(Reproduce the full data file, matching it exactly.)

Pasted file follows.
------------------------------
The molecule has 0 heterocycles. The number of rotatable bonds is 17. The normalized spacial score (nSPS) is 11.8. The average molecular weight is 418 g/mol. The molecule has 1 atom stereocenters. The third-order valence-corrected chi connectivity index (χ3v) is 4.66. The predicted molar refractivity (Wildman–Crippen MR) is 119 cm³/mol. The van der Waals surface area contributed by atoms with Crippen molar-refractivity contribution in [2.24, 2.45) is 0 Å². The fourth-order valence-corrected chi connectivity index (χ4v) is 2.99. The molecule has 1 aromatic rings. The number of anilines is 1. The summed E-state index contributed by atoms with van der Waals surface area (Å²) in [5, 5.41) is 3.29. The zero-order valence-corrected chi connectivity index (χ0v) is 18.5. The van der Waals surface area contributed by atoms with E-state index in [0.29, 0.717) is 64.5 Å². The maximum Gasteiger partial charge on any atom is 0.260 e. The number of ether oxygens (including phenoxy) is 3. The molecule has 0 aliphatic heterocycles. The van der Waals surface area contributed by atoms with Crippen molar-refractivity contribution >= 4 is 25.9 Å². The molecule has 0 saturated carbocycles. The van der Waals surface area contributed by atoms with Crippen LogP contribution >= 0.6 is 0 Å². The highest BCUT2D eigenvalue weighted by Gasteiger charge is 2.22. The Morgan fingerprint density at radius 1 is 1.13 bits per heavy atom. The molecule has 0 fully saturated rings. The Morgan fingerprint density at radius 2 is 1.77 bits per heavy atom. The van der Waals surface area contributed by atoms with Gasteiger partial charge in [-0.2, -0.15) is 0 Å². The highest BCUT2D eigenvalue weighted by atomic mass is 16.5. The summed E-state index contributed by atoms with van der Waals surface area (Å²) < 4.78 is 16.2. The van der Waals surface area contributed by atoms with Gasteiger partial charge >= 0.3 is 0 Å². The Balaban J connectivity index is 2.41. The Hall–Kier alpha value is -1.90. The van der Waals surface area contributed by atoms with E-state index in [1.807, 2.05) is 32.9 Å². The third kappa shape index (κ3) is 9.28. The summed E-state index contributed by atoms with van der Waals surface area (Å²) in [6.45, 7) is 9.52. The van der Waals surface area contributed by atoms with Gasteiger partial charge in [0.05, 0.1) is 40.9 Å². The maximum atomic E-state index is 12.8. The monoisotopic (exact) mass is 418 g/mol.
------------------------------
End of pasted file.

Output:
The molecule has 0 heterocycles. The number of rotatable bonds is 17. The normalized spacial score (nSPS) is 11.8. The average molecular weight is 418 g/mol. The molecule has 1 atom stereocenters. The third-order valence-corrected chi connectivity index (χ3v) is 4.66. The predicted molar refractivity (Wildman–Crippen MR) is 119 cm³/mol. The van der Waals surface area contributed by atoms with Crippen molar-refractivity contribution in [2.24, 2.45) is 0 Å². The fourth-order valence-corrected chi connectivity index (χ4v) is 2.99. The molecule has 1 aromatic rings. The number of anilines is 1. The summed E-state index contributed by atoms with van der Waals surface area (Å²) in [5, 5.41) is 3.29. The zero-order valence-corrected chi connectivity index (χ0v) is 18.5. The van der Waals surface area contributed by atoms with E-state index in [0.29, 0.717) is 64.5 Å². The maximum Gasteiger partial charge on any atom is 0.260 e. The number of ether oxygens (including phenoxy) is 3. The molecule has 0 aliphatic heterocycles. The van der Waals surface area contributed by atoms with Crippen molar-refractivity contribution >= 4 is 25.9 Å². The molecule has 0 saturated carbocycles. The van der Waals surface area contributed by atoms with Crippen LogP contribution >= 0.6 is 0 Å². The highest BCUT2D eigenvalue weighted by Gasteiger charge is 2.22. The Morgan fingerprint density at radius 1 is 1.13 bits per heavy atom. The molecule has 0 fully saturated rings. The Morgan fingerprint density at radius 2 is 1.77 bits per heavy atom. The van der Waals surface area contributed by atoms with Gasteiger partial charge in [-0.2, -0.15) is 0 Å². The highest BCUT2D eigenvalue weighted by atomic mass is 16.5. The summed E-state index contributed by atoms with van der Waals surface area (Å²) < 4.78 is 16.2. The van der Waals surface area contributed by atoms with Gasteiger partial charge >= 0.3 is 0 Å². The Balaban J connectivity index is 2.41. The Hall–Kier alpha value is -1.90. The van der Waals surface area contributed by atoms with E-state index in [1.807, 2.05) is 32.9 Å². The third kappa shape index (κ3) is 9.28. The summed E-state index contributed by atoms with van der Waals surface area (Å²) in [6.45, 7) is 9.52. The van der Waals surface area contributed by atoms with Gasteiger partial charge in [0.05, 0.1) is 40.9 Å². The maximum atomic E-state index is 12.8. The monoisotopic (exact) mass is 418 g/mol.